The adage that kids are growing up too fast these days has yet another locus of applicability.
In a new, first-of-its-kind study, researchers from Case Western Reserve University School of Medicine have found a 700-percent surge in infections caused by bacteria from the Enterobacteriaceae family resistant to multiple kinds of antibiotics among children in the US. These antibiotic resistant infections are in turn linked to longer hospital stays and potentially greater risk of death.
The research, published in the March issue of the Journal of the Pediatric Infectious Diseases Society, is the first known effort to comprehensively examine the problem of multi-drug resistant infections among patients under 18 admitted to US children's hospitals with Enterobacteriaceae infections. Earlier studies focused mainly on adults, while some looked at young people in more limited geographical areas, such as individual hospitals or cities, or used more limited surveillance data.
"There is a clear and alarming upswing throughout this country of antibiotic resistant Enterobacteriaceae infections in kids and teens," said lead author Sharon B. Meropol, MD, PhD, a pediatrician and epidemiologist at Case Western Reserve University School of Medicine and Rainbow Babies and Children's Hospital in Cleveland. "This makes it harder to effectively treat our patients' infections. The problem is compounded because there are fewer antibiotics approved for young people than adults to begin with. Health care providers have to make sure we only prescribe antibiotics when they're really needed. It's also essential to stop using antibiotics in healthy agricultural animals."
In the retrospective study, Meropol and co-authors Allison A. Haupt, MSPH, and Sara M. Debanne, PhD, both from Case Western Reserve University School of Medicine, analyzed medical data from nearly 94,000 patients under the age of 18 years diagnosed with Enterobacteriaceae-associated infections at 48 children's hospitals throughout the US. The average age was 4.1 years. Enterobacteriaceae are a family of bacteria; some types are harmless, but they also include such pathogens as Salmonella and Escherichia coli; Enterobacteriaceae are responsible for a rising proportion of serious bacterial infections in children.
The researchers found that the share of these infections resistant to multiple antibiotics rose from 0.2 percent in 2007 to 1.5 percent in 2015, a seven-fold-plus increase in a short, eight-year span. Children with other health problems were more likely to have the infections while there were no overall differences based on sex or insurance coverage. The yearly number of discharges with Enterobacteriaceae-associated infections remained relatively stable over the course of the study years.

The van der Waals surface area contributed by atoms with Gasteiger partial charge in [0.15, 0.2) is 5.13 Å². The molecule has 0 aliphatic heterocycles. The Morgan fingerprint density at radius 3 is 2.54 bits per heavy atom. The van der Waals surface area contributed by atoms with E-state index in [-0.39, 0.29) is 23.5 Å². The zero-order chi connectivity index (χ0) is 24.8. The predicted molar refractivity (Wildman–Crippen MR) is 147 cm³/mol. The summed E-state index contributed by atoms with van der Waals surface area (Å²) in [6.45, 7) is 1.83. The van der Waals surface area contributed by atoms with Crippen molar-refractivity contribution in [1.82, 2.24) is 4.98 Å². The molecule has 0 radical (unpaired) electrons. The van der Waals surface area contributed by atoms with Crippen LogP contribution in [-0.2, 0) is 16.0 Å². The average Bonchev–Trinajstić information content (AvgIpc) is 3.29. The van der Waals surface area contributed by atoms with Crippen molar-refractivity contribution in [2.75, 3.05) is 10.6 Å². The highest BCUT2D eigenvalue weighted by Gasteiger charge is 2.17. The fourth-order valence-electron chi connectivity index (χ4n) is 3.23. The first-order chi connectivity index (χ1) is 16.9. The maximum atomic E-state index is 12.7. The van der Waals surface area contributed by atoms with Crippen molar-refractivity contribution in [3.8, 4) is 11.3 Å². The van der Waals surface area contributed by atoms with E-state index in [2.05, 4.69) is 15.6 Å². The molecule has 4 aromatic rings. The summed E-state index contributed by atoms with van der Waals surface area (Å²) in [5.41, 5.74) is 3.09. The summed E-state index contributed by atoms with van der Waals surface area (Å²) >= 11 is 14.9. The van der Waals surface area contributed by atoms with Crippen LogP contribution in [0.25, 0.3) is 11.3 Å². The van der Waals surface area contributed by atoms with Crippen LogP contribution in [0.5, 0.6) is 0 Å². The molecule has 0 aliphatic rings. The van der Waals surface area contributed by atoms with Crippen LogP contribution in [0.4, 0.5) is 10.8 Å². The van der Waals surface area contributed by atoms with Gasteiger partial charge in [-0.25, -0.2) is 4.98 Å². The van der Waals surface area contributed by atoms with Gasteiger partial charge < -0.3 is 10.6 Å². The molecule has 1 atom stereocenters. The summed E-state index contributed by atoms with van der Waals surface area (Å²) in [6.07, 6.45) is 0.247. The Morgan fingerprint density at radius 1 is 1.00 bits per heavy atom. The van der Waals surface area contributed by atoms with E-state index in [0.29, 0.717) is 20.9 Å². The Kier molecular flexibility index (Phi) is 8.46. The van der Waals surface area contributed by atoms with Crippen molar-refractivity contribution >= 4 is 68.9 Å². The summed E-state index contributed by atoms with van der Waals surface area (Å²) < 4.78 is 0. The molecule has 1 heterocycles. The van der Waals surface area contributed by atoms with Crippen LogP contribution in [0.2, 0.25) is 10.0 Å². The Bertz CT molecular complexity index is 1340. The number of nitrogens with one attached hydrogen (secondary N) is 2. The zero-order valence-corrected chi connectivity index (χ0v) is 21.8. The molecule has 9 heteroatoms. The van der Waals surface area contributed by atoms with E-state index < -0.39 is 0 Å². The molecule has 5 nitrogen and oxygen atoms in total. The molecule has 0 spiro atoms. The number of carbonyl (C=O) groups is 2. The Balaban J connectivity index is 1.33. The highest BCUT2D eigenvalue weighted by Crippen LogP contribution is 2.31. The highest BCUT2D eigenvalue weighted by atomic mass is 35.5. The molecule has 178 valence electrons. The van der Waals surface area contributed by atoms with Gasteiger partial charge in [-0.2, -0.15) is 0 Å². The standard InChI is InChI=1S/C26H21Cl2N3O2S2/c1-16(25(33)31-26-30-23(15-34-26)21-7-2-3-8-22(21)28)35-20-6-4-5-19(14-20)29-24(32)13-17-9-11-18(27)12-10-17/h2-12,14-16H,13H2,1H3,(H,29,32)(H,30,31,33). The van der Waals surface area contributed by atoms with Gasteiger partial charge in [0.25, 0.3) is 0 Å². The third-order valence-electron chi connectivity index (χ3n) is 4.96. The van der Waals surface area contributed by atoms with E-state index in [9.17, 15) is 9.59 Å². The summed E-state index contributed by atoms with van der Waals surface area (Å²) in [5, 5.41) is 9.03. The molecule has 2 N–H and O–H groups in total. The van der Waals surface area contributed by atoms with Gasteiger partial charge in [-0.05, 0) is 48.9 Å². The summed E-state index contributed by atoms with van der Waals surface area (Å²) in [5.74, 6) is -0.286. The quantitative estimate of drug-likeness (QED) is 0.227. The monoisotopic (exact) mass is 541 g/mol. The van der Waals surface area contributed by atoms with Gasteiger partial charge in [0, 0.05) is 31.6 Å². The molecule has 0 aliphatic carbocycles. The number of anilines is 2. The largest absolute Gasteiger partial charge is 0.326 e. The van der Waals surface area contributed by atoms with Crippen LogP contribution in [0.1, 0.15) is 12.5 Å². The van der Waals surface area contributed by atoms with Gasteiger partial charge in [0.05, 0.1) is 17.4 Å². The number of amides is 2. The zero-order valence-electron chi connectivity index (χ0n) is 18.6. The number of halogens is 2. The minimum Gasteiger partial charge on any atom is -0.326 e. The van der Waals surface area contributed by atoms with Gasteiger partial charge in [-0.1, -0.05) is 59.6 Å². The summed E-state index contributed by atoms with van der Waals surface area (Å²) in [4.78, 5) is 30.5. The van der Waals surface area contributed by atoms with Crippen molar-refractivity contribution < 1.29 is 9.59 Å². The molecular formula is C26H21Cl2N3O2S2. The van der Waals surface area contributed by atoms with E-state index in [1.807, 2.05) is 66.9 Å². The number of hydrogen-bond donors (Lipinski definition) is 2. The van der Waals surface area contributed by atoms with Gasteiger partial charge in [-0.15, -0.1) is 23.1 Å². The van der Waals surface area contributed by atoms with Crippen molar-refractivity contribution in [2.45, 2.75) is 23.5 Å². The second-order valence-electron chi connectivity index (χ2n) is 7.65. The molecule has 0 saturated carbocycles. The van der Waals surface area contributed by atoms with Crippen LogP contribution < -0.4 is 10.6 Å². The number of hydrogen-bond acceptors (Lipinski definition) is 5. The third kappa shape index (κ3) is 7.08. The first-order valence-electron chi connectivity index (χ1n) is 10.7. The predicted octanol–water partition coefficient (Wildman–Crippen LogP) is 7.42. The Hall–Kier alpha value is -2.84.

In a key finding, more than 75 percent of the antibiotic-resistant infections were already present when the young people were admitted to the hospital, upending previous findings that the infections were mostly picked up in the hospital. "This suggests that the resistant bacteria are now more common in many communities," said Meropol. For reasons that are unclear, older children and those living in the Western US were more likely to have the infections.
The investigators also found that young people with antibiotic-resistant infections stayed in the hospital 20 percent longer than those whose infections could be addressed by antibiotics. Additionally, there was a greater--but not statistically significant--risk of death among pediatric patients infected with the resistant bacterial strains.
Previous studies have shown that the problem is even worse elsewhere in the world, with an 11.4 percent global rate of antibiotic-resistant Enterobacteriaceae infections among young people, including 27 percent in Asia and the Pacific, 8.8 percent in Latin America, and 2.5 percent in Europe.
"Escalating antibiotic resistance limits our treatment options, worsens clinical results, and is a growing global public health crisis," said Meropol. "What's more, the development of new antibacterial drugs, especially ones appropriate for children, remains essentially stagnant. We need to stop over-using antibiotics in animals and humans and develop new ones if we want to stop a bad problem from getting worse."
This work was supported by the National Institute for Allergy and Infectious Diseases at the National Institutes of Health [K23AI097284-01A1].